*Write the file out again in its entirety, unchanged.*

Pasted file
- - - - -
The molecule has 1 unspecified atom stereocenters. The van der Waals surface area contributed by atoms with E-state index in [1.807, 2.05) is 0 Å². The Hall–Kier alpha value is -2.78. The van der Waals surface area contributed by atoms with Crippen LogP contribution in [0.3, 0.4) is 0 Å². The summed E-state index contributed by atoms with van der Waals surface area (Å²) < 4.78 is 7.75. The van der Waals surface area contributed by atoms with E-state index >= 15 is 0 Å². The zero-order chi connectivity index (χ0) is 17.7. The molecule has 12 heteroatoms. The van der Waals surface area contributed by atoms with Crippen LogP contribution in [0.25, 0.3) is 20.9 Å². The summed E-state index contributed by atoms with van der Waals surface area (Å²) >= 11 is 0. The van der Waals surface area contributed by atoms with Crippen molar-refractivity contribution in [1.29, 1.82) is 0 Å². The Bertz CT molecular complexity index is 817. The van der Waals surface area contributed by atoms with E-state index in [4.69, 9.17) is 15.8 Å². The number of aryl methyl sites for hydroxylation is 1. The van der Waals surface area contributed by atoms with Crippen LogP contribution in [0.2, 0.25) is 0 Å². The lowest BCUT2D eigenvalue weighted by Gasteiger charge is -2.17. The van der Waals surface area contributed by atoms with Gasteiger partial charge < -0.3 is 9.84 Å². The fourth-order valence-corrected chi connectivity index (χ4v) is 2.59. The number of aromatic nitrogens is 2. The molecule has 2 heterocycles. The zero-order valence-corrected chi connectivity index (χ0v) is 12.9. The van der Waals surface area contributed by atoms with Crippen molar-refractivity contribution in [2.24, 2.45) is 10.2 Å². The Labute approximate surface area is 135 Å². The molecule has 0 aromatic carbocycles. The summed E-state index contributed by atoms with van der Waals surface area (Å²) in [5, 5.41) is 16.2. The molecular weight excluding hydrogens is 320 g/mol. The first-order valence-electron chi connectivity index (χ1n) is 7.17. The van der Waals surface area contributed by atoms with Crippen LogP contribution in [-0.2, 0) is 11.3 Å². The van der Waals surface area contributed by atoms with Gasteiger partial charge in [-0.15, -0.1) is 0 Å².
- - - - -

The molecule has 1 unspecified atom stereocenters. The van der Waals surface area contributed by atoms with E-state index in [1.807, 2.05) is 0 Å². The Hall–Kier alpha value is -2.78. The van der Waals surface area contributed by atoms with Crippen LogP contribution in [0.3, 0.4) is 0 Å². The summed E-state index contributed by atoms with van der Waals surface area (Å²) < 4.78 is 7.75. The van der Waals surface area contributed by atoms with E-state index >= 15 is 0 Å². The zero-order chi connectivity index (χ0) is 17.7. The molecule has 12 heteroatoms. The van der Waals surface area contributed by atoms with Crippen LogP contribution in [0.25, 0.3) is 20.9 Å². The summed E-state index contributed by atoms with van der Waals surface area (Å²) >= 11 is 0. The van der Waals surface area contributed by atoms with Crippen molar-refractivity contribution in [1.29, 1.82) is 0 Å². The Bertz CT molecular complexity index is 817. The van der Waals surface area contributed by atoms with E-state index in [4.69, 9.17) is 15.8 Å². The number of aryl methyl sites for hydroxylation is 1. The van der Waals surface area contributed by atoms with Crippen LogP contribution in [0.2, 0.25) is 0 Å². The lowest BCUT2D eigenvalue weighted by Gasteiger charge is -2.17. The van der Waals surface area contributed by atoms with Gasteiger partial charge < -0.3 is 9.84 Å². The fourth-order valence-corrected chi connectivity index (χ4v) is 2.59. The number of aromatic nitrogens is 2. The molecule has 2 heterocycles. The zero-order valence-corrected chi connectivity index (χ0v) is 12.9. The van der Waals surface area contributed by atoms with Crippen molar-refractivity contribution in [2.24, 2.45) is 10.2 Å². The Labute approximate surface area is 135 Å². The molecule has 0 aromatic carbocycles. The summed E-state index contributed by atoms with van der Waals surface area (Å²) in [5, 5.41) is 16.2. The molecular weight excluding hydrogens is 320 g/mol. The first-order valence-electron chi connectivity index (χ1n) is 7.17. The van der Waals surface area contributed by atoms with Crippen LogP contribution in [-0.2, 0) is 11.3 Å². The van der Waals surface area contributed by atoms with Gasteiger partial charge in [-0.15, -0.1) is 0 Å².